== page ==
Some of the few functional differences between metagenomes were observed in the abundance of photosynthesis genes. We observed that the abundance and also the expression of genes for bacterial photosynthesis (oxygenic and anoxygenic) and carbon fixation varied across samples (Fig 5). The highest abundance of oxygenic photosynthesis genes, photosystems I and II, was observed in the estuary and was mostly attributed to Synechococcus. This corresponds well to the abundance of Cyanobacteria in the estuary metagenome (Fig 2a and 2b). Expression of photosystem genes, however, was highest in the old plume and coastal ocean. These transcripts could not be attributed to a specific genus and thus were classified with other cyanobacteria (Fig 5a and 5b). Indicator genes (pufABLM, puhA) for anaerobic anoxygenic phototrophs (AAPs) were also present across the salt gradient, and were highest in the estuary (Fig 5c). Expression of these genes was low and was detected only in the river, estuary, and old plume samples (Fig 5d). Taxonomically, there was a change in AAP bacteria from Betaproteobacteria in the river to Alphaproteobacteria in the higher salinity metagenomes, with Gammaproteobacteria evenly distributed. This pattern was also observed in the metatranscriptomes, with AAP genes classified as those of Betaproteobacteria in the river, of both Alpha and Betaproteobacteria in the estuary, and just Alphaproteobacteria (family Rhodobacteraceae) in the old plume (Fig 5c and 5d). Genes functioning in carbon fixation via the Calvin cycle were most abundant in the estuary and coastal ocean (Fig 5e). Expression of these genes was highest in the old plume and coastal ocean (Fig 5f). Taxonomically, Calvin cycle genes were classified to Cyanobacteria as well as to Alpha, Beta, and Gammaproteobacteria across samples (Fig 5e and 5f).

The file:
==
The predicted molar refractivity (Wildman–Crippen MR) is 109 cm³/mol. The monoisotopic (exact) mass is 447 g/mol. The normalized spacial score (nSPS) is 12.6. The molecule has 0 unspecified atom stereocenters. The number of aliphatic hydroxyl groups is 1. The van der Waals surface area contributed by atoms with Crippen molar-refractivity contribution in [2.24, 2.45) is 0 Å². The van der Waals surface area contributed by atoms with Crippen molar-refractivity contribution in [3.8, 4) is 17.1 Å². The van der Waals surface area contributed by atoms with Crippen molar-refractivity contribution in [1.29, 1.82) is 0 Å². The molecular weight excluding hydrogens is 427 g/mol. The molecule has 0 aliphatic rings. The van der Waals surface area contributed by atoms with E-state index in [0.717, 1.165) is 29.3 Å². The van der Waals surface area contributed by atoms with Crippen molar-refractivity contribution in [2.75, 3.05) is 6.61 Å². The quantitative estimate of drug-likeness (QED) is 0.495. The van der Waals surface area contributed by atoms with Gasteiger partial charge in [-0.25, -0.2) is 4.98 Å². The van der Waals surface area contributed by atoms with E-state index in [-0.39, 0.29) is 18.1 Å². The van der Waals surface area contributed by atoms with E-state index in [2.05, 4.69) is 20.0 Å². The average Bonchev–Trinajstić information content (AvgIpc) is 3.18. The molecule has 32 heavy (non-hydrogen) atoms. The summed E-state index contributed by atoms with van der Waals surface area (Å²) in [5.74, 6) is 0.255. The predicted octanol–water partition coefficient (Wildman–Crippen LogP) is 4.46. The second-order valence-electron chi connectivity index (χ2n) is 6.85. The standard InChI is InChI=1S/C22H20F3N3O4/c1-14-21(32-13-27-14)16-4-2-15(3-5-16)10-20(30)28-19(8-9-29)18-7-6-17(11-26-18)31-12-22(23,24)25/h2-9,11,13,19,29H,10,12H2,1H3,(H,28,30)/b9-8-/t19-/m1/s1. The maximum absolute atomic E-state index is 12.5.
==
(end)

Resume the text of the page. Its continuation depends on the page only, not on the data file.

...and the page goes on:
Fig 5. Bacterial photosynthesis and carbon fixation gene abundance and expression.